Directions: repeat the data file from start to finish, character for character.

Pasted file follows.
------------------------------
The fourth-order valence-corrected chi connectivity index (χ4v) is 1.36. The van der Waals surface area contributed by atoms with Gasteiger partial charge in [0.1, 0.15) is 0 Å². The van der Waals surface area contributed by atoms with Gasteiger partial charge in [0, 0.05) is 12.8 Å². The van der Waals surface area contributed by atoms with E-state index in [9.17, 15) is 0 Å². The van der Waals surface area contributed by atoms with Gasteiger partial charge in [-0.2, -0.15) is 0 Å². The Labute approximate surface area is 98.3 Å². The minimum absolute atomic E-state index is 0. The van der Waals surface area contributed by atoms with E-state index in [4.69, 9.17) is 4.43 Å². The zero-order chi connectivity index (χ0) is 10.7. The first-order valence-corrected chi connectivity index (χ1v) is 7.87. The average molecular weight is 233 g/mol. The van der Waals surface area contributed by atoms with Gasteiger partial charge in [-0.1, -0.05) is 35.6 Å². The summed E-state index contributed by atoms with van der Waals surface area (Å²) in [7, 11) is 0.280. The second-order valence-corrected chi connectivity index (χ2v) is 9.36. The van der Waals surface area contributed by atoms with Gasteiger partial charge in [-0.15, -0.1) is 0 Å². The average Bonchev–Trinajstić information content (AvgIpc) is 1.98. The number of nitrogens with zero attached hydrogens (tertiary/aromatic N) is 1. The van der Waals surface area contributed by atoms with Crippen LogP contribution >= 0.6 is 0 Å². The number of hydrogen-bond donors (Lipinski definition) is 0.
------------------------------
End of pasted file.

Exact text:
The fourth-order valence-corrected chi connectivity index (χ4v) is 1.36. The van der Waals surface area contributed by atoms with Gasteiger partial charge in [0.1, 0.15) is 0 Å². The van der Waals surface area contributed by atoms with Gasteiger partial charge in [0, 0.05) is 12.8 Å². The van der Waals surface area contributed by atoms with E-state index in [9.17, 15) is 0 Å². The van der Waals surface area contributed by atoms with Gasteiger partial charge in [-0.2, -0.15) is 0 Å². The Labute approximate surface area is 98.3 Å². The minimum absolute atomic E-state index is 0. The van der Waals surface area contributed by atoms with E-state index in [4.69, 9.17) is 4.43 Å². The zero-order chi connectivity index (χ0) is 10.7. The first-order valence-corrected chi connectivity index (χ1v) is 7.87. The average molecular weight is 233 g/mol. The van der Waals surface area contributed by atoms with Gasteiger partial charge in [-0.1, -0.05) is 35.6 Å². The summed E-state index contributed by atoms with van der Waals surface area (Å²) in [7, 11) is 0.280. The second-order valence-corrected chi connectivity index (χ2v) is 9.36. The van der Waals surface area contributed by atoms with Gasteiger partial charge in [-0.15, -0.1) is 0 Å². The average Bonchev–Trinajstić information content (AvgIpc) is 1.98. The number of nitrogens with zero attached hydrogens (tertiary/aromatic N) is 1. The van der Waals surface area contributed by atoms with Crippen LogP contribution >= 0.6 is 0 Å². The number of hydrogen-bond donors (Lipinski definition) is 0.